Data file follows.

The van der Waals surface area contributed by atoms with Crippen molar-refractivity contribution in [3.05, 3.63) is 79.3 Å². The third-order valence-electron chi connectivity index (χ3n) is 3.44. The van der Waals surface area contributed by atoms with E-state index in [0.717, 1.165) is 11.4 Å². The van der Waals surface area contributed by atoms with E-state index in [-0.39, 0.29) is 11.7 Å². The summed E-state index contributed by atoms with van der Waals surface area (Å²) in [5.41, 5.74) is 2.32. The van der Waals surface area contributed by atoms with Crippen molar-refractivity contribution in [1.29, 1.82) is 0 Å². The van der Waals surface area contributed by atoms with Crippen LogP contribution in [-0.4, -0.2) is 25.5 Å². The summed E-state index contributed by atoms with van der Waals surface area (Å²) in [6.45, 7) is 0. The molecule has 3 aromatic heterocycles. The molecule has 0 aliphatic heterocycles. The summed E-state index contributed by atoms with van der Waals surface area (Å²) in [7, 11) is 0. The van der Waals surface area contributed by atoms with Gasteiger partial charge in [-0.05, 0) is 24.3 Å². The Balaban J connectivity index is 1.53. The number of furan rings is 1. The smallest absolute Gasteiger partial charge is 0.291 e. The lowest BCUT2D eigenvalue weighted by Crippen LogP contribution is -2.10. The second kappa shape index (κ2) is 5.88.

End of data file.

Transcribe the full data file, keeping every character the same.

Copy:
The van der Waals surface area contributed by atoms with Crippen molar-refractivity contribution in [3.05, 3.63) is 79.3 Å². The third-order valence-electron chi connectivity index (χ3n) is 3.44. The van der Waals surface area contributed by atoms with E-state index in [0.717, 1.165) is 11.4 Å². The van der Waals surface area contributed by atoms with E-state index in [-0.39, 0.29) is 11.7 Å². The summed E-state index contributed by atoms with van der Waals surface area (Å²) in [5.41, 5.74) is 2.32. The van der Waals surface area contributed by atoms with Crippen molar-refractivity contribution in [1.29, 1.82) is 0 Å². The van der Waals surface area contributed by atoms with Crippen LogP contribution in [-0.4, -0.2) is 25.5 Å². The summed E-state index contributed by atoms with van der Waals surface area (Å²) in [6.45, 7) is 0. The molecule has 3 aromatic heterocycles. The molecule has 0 aliphatic heterocycles. The summed E-state index contributed by atoms with van der Waals surface area (Å²) in [7, 11) is 0. The van der Waals surface area contributed by atoms with Gasteiger partial charge in [-0.05, 0) is 24.3 Å². The Balaban J connectivity index is 1.53. The number of furan rings is 1. The smallest absolute Gasteiger partial charge is 0.291 e. The lowest BCUT2D eigenvalue weighted by Crippen LogP contribution is -2.10. The second kappa shape index (κ2) is 5.88.